Your family altered my whole worldview and made me care about the unknowns, the tiny percenage of people whose problems may never go away.

    Thank you. Thank you for opening my eyes. I am a highschool sophomore and a Christian. Thanks to you, I am now taking a year of Psychology classes. I’m praying for you. I wish I could do more.

    “Fear thou not, for I am with thee. Be not dismayed, for I am thy God. I will strengthen thee, yea, I will help thee; I will uphold thee with the right hand of My righteousness” – Bible, KJV, Old Testament, Isaiah, Chapter 40, verse 10.

    Never give up. That’s what you gave me. Thank you.

    Note from Michael: This is beautiful. Thank you. You are a true Christian who understands God’s will is for us to work his will.

  22. Can you have elements of OCD with schizophrenia without having OCD?

    Before diagnoses I had obsessive behaviors. I thought that I had a horrible disease that spread as easily as a cold to anything I touched. So I would frantically clean everything thinking it would prevent it from spreading. I didn’t “see” the disease, but coincidences would convince me that I was right, even when I was reassured that the person didn’t have any kind of rash, that they’d washed their clothes or their bedsheets, etc.

    I also had repeating thoughts that I couldn’t snap out of for quite a long time, perhaps because I could “hear” my thoughts and would keep thinking about the thought i had “heard”. So something as meaningless as “You need to wash the dishes”, would repeat itself over and over and over even after I had done the dishes.

    I did and still do feel guilt like a small child does, over things that most people find easy to get over. If I say something I perceive as stupid, feel like i hurt someones feelings, or spill something on the table, I am consumed with what I did wrong for quite some time despite people reassuring me it isn’t a big deal. I can’t snap myself out of this without completely distracting myself from it, because no matter what I say to myself about how I’d had this kind of thought before and I was wrong, logic just won’t pull me out of it.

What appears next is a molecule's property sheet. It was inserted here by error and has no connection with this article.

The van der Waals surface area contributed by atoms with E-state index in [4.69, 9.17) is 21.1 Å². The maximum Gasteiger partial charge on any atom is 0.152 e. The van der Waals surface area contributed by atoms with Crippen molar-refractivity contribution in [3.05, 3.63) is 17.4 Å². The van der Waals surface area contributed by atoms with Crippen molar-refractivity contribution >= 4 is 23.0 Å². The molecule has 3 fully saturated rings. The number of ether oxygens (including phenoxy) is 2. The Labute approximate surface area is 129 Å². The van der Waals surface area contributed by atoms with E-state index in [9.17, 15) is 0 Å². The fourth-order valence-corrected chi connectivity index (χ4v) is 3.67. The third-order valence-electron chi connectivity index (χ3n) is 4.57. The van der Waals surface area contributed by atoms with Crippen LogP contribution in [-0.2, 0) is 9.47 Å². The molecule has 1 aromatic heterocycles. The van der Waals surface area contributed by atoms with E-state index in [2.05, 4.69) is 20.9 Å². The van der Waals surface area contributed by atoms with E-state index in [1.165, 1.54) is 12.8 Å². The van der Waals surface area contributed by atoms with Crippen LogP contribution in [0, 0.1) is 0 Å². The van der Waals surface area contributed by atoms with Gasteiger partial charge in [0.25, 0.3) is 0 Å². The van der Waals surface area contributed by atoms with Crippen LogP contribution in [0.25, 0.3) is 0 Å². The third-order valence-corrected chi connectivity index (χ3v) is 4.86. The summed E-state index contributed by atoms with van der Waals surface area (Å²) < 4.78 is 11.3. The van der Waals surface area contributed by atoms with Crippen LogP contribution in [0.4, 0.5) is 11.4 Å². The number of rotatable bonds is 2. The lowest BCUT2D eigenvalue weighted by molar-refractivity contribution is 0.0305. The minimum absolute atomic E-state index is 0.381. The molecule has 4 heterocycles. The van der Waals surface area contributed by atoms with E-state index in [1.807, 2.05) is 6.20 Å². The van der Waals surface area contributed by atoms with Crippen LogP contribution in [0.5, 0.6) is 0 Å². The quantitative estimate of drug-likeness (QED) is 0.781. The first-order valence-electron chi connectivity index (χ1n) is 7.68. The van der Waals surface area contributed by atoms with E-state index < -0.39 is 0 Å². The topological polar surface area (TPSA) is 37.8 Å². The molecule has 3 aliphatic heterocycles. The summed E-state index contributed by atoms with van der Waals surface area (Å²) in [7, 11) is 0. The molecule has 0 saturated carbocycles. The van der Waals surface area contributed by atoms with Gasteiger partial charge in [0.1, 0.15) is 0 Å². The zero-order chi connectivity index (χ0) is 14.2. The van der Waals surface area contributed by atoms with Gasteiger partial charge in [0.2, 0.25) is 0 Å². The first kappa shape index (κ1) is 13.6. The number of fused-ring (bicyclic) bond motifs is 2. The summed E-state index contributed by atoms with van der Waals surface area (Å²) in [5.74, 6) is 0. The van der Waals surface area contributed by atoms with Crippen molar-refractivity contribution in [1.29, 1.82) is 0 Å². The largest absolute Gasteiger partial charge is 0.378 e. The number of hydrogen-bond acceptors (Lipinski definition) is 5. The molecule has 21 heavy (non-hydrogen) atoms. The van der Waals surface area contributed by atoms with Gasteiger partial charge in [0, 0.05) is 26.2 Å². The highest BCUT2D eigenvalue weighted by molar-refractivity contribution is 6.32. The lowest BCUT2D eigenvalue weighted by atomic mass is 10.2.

Antipsychotic medication does help with all of these things, but the last thing I still struggle with. I haven’t talked to anyone about it because I didn’t see it as “as important” as things like hallucinations, and I was/am embarassed and afraid that maybe what I did really was/is a horrible thing.

    I didn’t realize how “different” or “abnormal” this type of thinking is until I read this post.

    Note from Michael: I honestly don’t know. That would be something you would have to talk to your psychiatrist about.

  23. Synesthesia?
    I am wondering if you have looked into if Jani may have Synesthesia? This is where you see numbers as having colors, or where days of the week or numbers have their own personalities.

    “Ordinal-linguistic personification (OLP, or personification for short) is a form of synesthesia in which ordered sequences, such as ordinal numbers, days, months and letters are associated with personalities.[9][33] Although this form of synesthesia was documented as early as the 1890s[25][34] modern research has, until recently,[1] paid little attention to this form.

    For example, one synesthete says, “T’s are generally crabbed, ungenerous creatures. U is a soulless sort of thing. 4 is honest, but… 3 I cannot trust… 9 is dark, a gentleman, tall and graceful, but politic under his suavity.”[34] Likewise, Cytowic’s subject MT says, “I [is] a bit of a worrier at times, although easy-going; J [is] male; appearing jocular, but with strength of character; K [is] female; quiet, responsible….”[1]

    For some people in addition to numbers and other ordinal sequences, objects are sometimes imbued with a sense of personality. Recent research has begun to show that alphanumeric personification co-varies with other forms of synesthesia, and is consistent and automatic, as required to be considered a form of synesthesia.”